Viral infection of embryonic retina. Chicken embryos at the indicated ages were obtained by incubation of fertilized White Leghorn eggs (Granja Rodrı́guez-Serrano, Alba de Tormes, Spain.) at 38.4°C. Retinas were infected at embryonic day 4.5 (E4.5), as depicted in Figure 1 A. Through a lateral window in the shell, 1 μl of viral stock was injected into the vitreous humor with a glass capillary. The window was sealed with cello tape, and the egg was further incubated for the indicated periods. It is worth noting that effective RCAS integration requires a pass through an S-phase. Therefore, phenotypic analysis includes only those cells actively proliferating at the moment of the infection. Concentrated viral stocks produced high embryo lethality, even those corresponding to the empty vector (RCAS) or the control gene (RCAS/AP). This death was probably caused by massive viral infection, because mortality decreased in parallel to viral dilution. Viral stocks were therefore used at the highest concentration, producing <50% embryonic lethality. The resulting viral dose per injected embryo was in the range 2.5–10 × 104 pfu. Three different viral stocks of each construct were used in at least four independent experiments. A total of 176 embryos injected with the control viruses (RCAS or RCAS/AP), 208 embryos injected with RCAS/ΔRaf, and 180 embryos injected with RCAS/c-Raf were analyzed by different techniques (Fig. 1 A and see below). Retroviral infection of E4.5 retinas provoked a widespread infection 48–72 hr later, which could be visualized by either immunohistochemistry (Fig. 1 B,C) or immunoblotting (Fig. 1 D) for the viral protein Gag19. Unexpectedly, but correlating with a widespread infection as stated previously, infected cells were found outside the injected retina, including the head mesenquima, the cephalic vesicles, and the contralateral eye. We took advantage of this fact for normalization purpose. The infection levels were routinely estimated in the contralateral eye to select embryos injected with the different constructs with similar levels of viral infection for further study (Fig. 1 D). In addition, Gag19 was also determined in selected samples of all the analyzed embryos.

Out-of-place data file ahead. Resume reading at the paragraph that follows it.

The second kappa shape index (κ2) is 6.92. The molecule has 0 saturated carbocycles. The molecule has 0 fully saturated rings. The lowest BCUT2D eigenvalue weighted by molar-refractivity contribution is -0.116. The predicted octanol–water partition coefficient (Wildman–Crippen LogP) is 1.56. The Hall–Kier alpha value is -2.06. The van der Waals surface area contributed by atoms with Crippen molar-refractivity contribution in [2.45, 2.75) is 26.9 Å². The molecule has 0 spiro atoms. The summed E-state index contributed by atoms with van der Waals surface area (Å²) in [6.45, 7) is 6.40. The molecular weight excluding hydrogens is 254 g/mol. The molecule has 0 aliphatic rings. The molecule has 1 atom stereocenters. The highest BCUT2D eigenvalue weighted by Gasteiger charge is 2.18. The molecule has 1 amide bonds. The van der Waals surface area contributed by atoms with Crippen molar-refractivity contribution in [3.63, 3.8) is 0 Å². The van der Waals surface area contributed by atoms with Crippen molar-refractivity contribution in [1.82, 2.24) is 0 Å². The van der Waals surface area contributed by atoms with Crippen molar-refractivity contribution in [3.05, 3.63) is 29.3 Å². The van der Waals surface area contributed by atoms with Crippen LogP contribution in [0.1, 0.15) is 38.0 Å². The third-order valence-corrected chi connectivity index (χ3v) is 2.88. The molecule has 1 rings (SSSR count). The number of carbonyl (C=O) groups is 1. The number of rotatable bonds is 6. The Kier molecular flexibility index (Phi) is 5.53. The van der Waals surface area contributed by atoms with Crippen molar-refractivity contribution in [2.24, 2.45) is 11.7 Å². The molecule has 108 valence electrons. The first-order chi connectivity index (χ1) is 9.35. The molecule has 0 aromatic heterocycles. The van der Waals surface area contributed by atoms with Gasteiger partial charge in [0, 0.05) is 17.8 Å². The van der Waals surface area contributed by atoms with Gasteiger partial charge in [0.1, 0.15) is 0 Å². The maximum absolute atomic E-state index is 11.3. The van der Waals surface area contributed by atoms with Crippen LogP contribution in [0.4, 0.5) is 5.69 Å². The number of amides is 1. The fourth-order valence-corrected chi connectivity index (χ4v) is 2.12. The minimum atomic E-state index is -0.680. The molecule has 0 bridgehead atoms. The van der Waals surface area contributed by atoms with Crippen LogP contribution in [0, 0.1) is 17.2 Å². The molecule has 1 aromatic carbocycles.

Immunostaining. Whole-mount retina, retinal cryosections, and dissociated cells were prepared and stained basically as described previously (de la Rosa et al., 1990, 1998). Before staining, whole-mount retinas were permeated with 1% (w/v) Triton X-100 (Fluka, Buchs, Switzerland) and treated with 20 U/ml collagenase type VI (Sigma, St. Louis, MO) for 15 min at 37°C. Similarly, retinal sections and dissociated cells were microwaved in 10 mm citrate, pH 6.0, for 10 min and permeated with 0.1% (w/v) Triton X-100. Effects on retinal ganglion cells were assessed by staining with monoclonal antibodies (mAb) against G4/Ng-CAM (1:1000 from ascitic fluid) (de la Rosa et al., 1990), Islet-1/2 (1:200 from ascitic fluid; clone 39.4D5 from the Developmental Studies Hybridoma Bank, University of Iowa, Iowa City, IA) (Austin et al., 1995), RA4 (1:10 from hybridoma culture supernatant; kindly provided by Dr. Steve C. McLoon, University of Minnesota, Minneapolis, MN) (McLoon and Barnes, 1989), and TUJ1 (1:1000; Medpass, Luxembourg) (Snow and Robson, 1995). In selected cases, viral infection was revealed by either simultaneous or parallel staining with a anti-Gag19 monoclonal antibody (1:500 dilution from concentrated immunoglobulins; clone AMV-3C2 from the Developmental Studies Hybridoma Bank). Staining was developed by consecutive incubations with biotin-conjugated goat anti-mouse Ig (1:200) and Cy2-streptavidin (1:200) or directly by incubation with Cy3-antimouse Ig (1:200; all from Amersham Pharmacia Biotech, Rainham, Essex, UK). Incubation and washing steps were as described previously (de la Rosa et al., 1998). Immunofluorescence was visualized using a Zeiss(Oberkochen, Germany) Axioscop, a Zeiss Axioplan equipped with a cooled CCD camera (CH250/A; Photometrics, Tucson, AZ), or a laser scanning confocal microscope (MRC 1024; Bio-Rad, Richmond, CA). Images were digitalized and mounted in Adobe Photoshop 4.0 (Adobe Systems, San Jose, CA).